In time for Christmas, Tarpaulin Sky published Piper Daniels’s exceptional essay on self-harm and suicide, “Sirens.”

Here are some excerpts:

…[D]eath, as a solution, is so all encompassing, so finite, other ways of coping pale in comparison. In no time, your neural pathways form a perfect arrow leading to the afterlife….

Because the mind is so labyrinthine and psychology so uncertain, it makes sense to talk instead about the body as an instrument of manic-depression.

The way I presented—cutting, burning, swallowing glass—these were considered acts of self-injury, when in fact, I was trying to save myself by driving out the poltergeist who suddenly lived inside and spoke to me at night of unspeakable things. It is confusing the first time your body becomes an instrument of psychosis. There is no precedent for questioning or rejecting your senses. You hear a voice and have no way of knowing it’s coming from inside the house….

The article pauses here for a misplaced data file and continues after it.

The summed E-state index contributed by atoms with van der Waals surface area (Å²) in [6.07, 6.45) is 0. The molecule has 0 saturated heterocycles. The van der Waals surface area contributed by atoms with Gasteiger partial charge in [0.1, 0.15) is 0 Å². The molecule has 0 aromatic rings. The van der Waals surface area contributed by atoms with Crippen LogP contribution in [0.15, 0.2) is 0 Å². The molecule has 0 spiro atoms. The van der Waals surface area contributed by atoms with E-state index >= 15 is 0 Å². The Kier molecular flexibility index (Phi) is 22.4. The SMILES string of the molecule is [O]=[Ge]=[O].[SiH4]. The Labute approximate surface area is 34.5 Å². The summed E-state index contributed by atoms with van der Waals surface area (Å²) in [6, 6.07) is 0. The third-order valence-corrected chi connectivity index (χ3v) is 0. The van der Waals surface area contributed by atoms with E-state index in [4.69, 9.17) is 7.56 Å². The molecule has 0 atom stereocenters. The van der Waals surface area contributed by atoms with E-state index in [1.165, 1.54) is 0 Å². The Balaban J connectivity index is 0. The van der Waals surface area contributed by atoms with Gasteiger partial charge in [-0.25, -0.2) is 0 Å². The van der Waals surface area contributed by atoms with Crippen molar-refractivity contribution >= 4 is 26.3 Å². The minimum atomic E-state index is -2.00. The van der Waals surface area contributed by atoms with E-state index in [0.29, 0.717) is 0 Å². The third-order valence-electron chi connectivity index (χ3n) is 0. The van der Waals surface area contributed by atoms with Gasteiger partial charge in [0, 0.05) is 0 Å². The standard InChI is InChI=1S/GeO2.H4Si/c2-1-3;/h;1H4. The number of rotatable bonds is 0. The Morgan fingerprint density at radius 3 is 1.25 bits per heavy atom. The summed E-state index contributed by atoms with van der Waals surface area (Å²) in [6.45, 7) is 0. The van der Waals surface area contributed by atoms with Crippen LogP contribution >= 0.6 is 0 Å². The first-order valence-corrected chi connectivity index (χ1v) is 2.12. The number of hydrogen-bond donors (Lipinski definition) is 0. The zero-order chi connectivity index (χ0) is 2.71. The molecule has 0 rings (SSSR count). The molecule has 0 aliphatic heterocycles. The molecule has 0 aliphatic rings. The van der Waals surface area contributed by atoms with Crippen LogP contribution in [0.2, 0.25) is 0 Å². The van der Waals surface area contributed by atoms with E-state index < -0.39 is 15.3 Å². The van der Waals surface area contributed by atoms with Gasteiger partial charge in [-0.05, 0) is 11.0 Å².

If human life is an oath, then suicide for me was like an oath recited backwards, a protest against the physical body that gave entrance to that first strange and violent ghost and all that followed. I would use my body as a vehicle for annihilation, and I kept those plans secret, teeth clenched, mouth like the silencer on a gun.

Read the rest at Tarpaulin Sky.